Further definition of ‘big beers’ | VailDaily.com

Further definition of ‘big beers’

Cassie Pence
Bret Hartman / Vail DailyThe fifth annual Big Beers, Belgians and Barleywines festival feature beers that most beer drinkers have never tasted.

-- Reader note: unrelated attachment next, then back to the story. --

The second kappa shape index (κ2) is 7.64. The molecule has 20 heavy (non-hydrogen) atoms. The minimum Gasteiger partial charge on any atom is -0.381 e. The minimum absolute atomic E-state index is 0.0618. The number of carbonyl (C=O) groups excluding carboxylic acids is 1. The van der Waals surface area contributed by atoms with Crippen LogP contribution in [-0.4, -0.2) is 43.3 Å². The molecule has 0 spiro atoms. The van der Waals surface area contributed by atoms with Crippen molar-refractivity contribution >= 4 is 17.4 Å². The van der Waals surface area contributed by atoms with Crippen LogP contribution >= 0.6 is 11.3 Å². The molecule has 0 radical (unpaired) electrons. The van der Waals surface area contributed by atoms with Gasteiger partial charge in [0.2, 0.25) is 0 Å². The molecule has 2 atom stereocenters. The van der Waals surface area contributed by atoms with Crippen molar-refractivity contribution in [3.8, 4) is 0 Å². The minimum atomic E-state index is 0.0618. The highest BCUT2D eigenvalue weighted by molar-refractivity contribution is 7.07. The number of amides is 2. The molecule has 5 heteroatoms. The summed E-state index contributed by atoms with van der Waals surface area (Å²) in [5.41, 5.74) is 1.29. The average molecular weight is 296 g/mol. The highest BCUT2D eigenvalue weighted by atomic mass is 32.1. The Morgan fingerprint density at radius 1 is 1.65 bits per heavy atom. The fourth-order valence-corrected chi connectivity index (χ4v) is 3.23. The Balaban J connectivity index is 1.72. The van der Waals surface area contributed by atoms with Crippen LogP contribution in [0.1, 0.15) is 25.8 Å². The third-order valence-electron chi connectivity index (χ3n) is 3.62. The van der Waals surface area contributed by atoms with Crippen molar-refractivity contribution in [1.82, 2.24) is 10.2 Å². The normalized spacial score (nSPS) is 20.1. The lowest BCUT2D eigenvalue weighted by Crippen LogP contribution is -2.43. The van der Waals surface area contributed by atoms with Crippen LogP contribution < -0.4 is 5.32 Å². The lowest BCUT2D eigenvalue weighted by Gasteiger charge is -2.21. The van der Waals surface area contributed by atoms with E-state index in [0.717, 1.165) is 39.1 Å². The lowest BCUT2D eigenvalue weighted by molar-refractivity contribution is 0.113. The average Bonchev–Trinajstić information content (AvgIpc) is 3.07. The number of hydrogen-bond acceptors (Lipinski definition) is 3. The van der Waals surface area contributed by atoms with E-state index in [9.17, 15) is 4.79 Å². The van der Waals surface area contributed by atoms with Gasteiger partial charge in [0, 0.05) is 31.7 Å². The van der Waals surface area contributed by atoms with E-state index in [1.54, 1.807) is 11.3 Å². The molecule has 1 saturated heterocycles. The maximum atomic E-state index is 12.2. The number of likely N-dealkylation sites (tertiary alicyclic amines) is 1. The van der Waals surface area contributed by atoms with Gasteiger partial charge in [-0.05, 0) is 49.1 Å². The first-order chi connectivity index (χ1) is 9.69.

VAIL – When beer grows too big for its mug, the beverage must be released – into a snifter.At the fifth annual Big Beers, Belgians and Barleywines festival, instead of mugs as in years past, attendees will taste the more than 125 beers on tap out of a 6-ounce snifter.”A snifter allows your nose to get up, close and personal to the beer and really enjoy the aromatics of these beers. Some of them are quite extraordinary. You’re going to taste malt, coffee, toffee, rum and things of that nature. If you were to drink these out of a plastic cup, it just wouldn’t do it justice,” said John Carlson, executive director of Colorado Brewers Guild.The change in glassware is not only a nod to the big beers, which in Belgium each style of beer receives its own glass, but it’s symbolic of the festival’s growth and expanding notoriety. Representatives from over 30 breweries are attending in person to pour their big beers. “We are coming into our own, and the festival is taking off in a specialty direction that everyone is recognizing and that is awesome,” said Laura Lodge, festival coordinator. She and her brother Bill, founder of the festival, own and operate High Point Brewing, a beer distribution company out of Gypsum.The festival pushes beer education and introduction, and pouring beers into the appropriate glassware is just the frothy head on the top of the learning beer. No “daily” beers, like Budweiser or Corona, will be poured at this festival. The Lodges intent is to steer people toward styles of beer that, unless you’re a “beer geek,” you’ve probably never tasted or even heard about.